But that’s not how it works in the arcane world of Western water. This summer most of the folks on Farmers Ditch carried on like they would any other year, using up their entire share of water and letting whatever they didn’t use run off across the mesa tops to evaporate and seep into the earth while their dry-ditch neighbors looked on helplessly. I watched one landowner wastefully dump a steady stream of irrigation water on his dusty horse pasture, turning it into a nasty mud bog where only a few thistles grew, while a mile away crops wilted. Wealth-inequality may be the scourge of our nation, but it’s water inequality that will increasingly plague the arid West.
The ostentatiously water wealthy are not entirely to blame. I’m confident that most of them would have been happy share their bounty if they could. But there’s no simple mechanism for this kind of cooperation. My parents can’t just turn a valve and send their water across the valley to their fellow farmer. The system wasn’t designed that way. It is the system that needs changing.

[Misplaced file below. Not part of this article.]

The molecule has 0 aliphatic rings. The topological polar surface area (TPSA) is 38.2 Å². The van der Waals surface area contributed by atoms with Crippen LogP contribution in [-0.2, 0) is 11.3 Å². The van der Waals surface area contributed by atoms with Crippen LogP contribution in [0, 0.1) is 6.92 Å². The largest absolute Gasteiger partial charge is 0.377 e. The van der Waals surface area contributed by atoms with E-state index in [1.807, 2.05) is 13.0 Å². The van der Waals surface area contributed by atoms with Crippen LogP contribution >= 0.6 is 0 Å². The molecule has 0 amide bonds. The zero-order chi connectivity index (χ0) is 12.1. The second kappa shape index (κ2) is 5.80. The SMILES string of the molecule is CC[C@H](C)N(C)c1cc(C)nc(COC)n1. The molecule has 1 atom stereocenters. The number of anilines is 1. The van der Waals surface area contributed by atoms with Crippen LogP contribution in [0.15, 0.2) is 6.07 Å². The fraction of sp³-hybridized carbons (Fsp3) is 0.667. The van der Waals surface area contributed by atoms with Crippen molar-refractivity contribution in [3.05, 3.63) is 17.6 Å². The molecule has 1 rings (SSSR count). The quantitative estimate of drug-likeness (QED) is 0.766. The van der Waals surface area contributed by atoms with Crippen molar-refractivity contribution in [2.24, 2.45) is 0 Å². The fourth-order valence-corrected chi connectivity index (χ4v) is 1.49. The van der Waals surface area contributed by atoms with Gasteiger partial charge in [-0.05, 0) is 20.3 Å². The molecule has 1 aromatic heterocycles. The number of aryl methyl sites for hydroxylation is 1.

“The solution is, in a sense, straightforward,” writes John Fleck in his book Water is for Fighting Over, and Other Myths About Water in the West.“Everyone in the Colorado River Basin has to use less water. But no one will voluntarily take such a step without changes in the rules governing basin water use as a whole to ensure that everyone else shares the reductions as well—that any pain is truly shared. We need new rules. Absent that, we simply end up with a tragedy of the commons.”
Fleck’s referring to the macro of the Colorado River Basin here, but it also applies to the micro of irrigation districts everywhere. New rules, new systems, new ways of operating are needed that would incentivize efficiency and that would allow the Farmers Ditches of the world to share with the others in the community who aren’t so fortunate.